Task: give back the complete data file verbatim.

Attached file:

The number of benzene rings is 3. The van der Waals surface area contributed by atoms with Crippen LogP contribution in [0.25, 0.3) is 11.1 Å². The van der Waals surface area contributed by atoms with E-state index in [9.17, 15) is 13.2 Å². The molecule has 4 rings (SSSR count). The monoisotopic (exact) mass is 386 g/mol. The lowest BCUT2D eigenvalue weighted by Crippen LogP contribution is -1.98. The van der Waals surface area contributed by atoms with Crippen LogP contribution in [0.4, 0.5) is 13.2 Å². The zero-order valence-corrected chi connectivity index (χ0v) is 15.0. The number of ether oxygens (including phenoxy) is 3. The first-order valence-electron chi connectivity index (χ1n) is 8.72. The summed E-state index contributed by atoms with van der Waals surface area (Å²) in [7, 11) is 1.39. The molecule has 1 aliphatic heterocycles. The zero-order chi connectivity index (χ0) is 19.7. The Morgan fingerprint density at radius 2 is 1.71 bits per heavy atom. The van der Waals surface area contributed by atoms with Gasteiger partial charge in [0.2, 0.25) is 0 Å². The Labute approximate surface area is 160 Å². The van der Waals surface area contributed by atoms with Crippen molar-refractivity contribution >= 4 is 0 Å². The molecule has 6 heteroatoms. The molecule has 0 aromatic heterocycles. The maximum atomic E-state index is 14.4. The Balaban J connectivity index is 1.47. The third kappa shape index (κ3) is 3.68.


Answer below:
The number of benzene rings is 3. The van der Waals surface area contributed by atoms with Crippen LogP contribution in [0.25, 0.3) is 11.1 Å². The van der Waals surface area contributed by atoms with E-state index in [9.17, 15) is 13.2 Å². The molecule has 4 rings (SSSR count). The monoisotopic (exact) mass is 386 g/mol. The lowest BCUT2D eigenvalue weighted by Crippen LogP contribution is -1.98. The van der Waals surface area contributed by atoms with Crippen LogP contribution in [0.4, 0.5) is 13.2 Å². The zero-order valence-corrected chi connectivity index (χ0v) is 15.0. The number of ether oxygens (including phenoxy) is 3. The first-order valence-electron chi connectivity index (χ1n) is 8.72. The summed E-state index contributed by atoms with van der Waals surface area (Å²) in [7, 11) is 1.39. The molecule has 1 aliphatic heterocycles. The zero-order chi connectivity index (χ0) is 19.7. The Morgan fingerprint density at radius 2 is 1.71 bits per heavy atom. The van der Waals surface area contributed by atoms with Gasteiger partial charge in [0.2, 0.25) is 0 Å². The Labute approximate surface area is 160 Å². The van der Waals surface area contributed by atoms with Crippen molar-refractivity contribution >= 4 is 0 Å². The molecule has 6 heteroatoms. The molecule has 0 aromatic heterocycles. The maximum atomic E-state index is 14.4. The Balaban J connectivity index is 1.47. The third kappa shape index (κ3) is 3.68.